As senior counsel C.S. Vaidyanathan appearing for one the Hindu litigants described arguments as “mockery”, Dhavan said: “It is an argument based on the destruction of the mosque.”

Dhavan said that the former Chief Justice, the late J.S.Verma had said that Hindus must wear the cross for the destruction of the Babri Mosque.

At this, reminding Dhavan that it was incumbent upon senior lawyers to maintain “decorum” in the court, the Chief Justice described as “inappropriate” the words used by the senior lawyer.

Taking exception to the “inappropriate adjectives” used by Dhavan, he said that “adjectives” that are used in the course of the arguments should be the ones that have the acceptance of the court.

“You may think what you may, but the court thinks it was completely inappropriate,” Chief Justice Misra said as Dhavan insisted that he did not think that the description of Hindu Taliban was inappropriate.

Dhavan said that he could differ with the bench and that will not amount to contempt.

The Chief Justice meanwhile one of the lawyers to leave the court room after he said that “thousands of temple were destroyed and you still call us Hindu Taliban”.

Things came to such a pass, that a lawyer complained that court has become a sort of parliament.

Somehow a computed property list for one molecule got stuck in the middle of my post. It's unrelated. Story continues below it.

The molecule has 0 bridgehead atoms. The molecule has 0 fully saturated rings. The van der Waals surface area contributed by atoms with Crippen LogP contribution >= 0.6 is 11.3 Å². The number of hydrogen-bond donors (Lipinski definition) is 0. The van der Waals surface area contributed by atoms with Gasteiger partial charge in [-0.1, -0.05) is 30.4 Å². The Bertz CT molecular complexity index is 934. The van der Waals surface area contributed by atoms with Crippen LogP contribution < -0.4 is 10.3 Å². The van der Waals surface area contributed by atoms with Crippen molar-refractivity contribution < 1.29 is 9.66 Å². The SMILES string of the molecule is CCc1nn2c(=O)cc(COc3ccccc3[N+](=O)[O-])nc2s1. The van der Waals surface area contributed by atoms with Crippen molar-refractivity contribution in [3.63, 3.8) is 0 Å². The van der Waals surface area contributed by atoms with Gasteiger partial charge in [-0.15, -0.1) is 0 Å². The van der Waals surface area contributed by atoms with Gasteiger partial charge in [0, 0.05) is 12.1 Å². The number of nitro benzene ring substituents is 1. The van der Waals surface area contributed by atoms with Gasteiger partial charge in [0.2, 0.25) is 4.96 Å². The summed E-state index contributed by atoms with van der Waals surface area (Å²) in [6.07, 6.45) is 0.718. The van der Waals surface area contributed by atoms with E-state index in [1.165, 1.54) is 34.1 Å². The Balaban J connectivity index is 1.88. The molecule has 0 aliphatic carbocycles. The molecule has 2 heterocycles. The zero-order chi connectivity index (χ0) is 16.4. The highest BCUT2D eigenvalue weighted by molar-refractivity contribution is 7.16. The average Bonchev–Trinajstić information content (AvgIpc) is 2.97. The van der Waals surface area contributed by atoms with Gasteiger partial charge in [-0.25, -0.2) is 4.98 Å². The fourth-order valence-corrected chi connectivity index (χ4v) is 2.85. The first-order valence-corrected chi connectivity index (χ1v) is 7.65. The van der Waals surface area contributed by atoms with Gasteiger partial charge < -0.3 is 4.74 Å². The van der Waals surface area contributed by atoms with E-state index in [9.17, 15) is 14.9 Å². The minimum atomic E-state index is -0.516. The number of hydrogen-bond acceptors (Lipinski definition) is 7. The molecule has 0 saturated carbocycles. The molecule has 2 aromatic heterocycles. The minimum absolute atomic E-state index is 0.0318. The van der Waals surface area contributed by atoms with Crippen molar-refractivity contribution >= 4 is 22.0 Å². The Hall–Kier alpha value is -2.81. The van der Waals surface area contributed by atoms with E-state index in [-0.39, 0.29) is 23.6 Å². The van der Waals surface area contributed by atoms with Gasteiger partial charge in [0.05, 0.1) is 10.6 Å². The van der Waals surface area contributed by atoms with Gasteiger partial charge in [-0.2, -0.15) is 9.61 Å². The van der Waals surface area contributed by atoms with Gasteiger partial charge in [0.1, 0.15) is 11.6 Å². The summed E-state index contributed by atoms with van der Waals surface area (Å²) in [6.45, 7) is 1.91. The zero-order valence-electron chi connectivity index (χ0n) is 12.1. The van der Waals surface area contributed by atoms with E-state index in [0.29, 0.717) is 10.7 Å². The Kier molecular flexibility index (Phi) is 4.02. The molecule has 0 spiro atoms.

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Delhi Air hostess suicide: Court rejects husband’s bail plea

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Saket Court

New Delhi, July 20: The Saket court on Friday rejected the anticipatory bail plea filed by the parents of Mayank Singhvi, the husband of the air hostess who allegedly committed suicide last week in Panchsheel Park. 

Singhvi is currently under 14-day judicial custody.

On Thursday, a friend of the hostess had said that Singhvi was responsible for the victim’s “extreme step”.

“I had received a message from her (air hostess) where she talked of killing herself saying her husband has driven her to this stage. She was a very strong girl. I can’t believe that she took this step,” the friend told ANI.

Before committing suicide, the air hostess had sent a message to her friend on WhatsApp, saying that she had been locked up in a room by Singhvi.

Singhvi was arrested on July 16 and the subsequently sent him to a 14-day judicial custody.

According to the police, the deceased air hostess had a fight with her husband around 4:30 pm on July 13, after which she went to the terrace and jumped off.

Deputy Commissioner of Police, Romil Baniya, said a full-fledged probe has been initiated in connection with the case under Hauz Khas Police Station limits.

WeForNews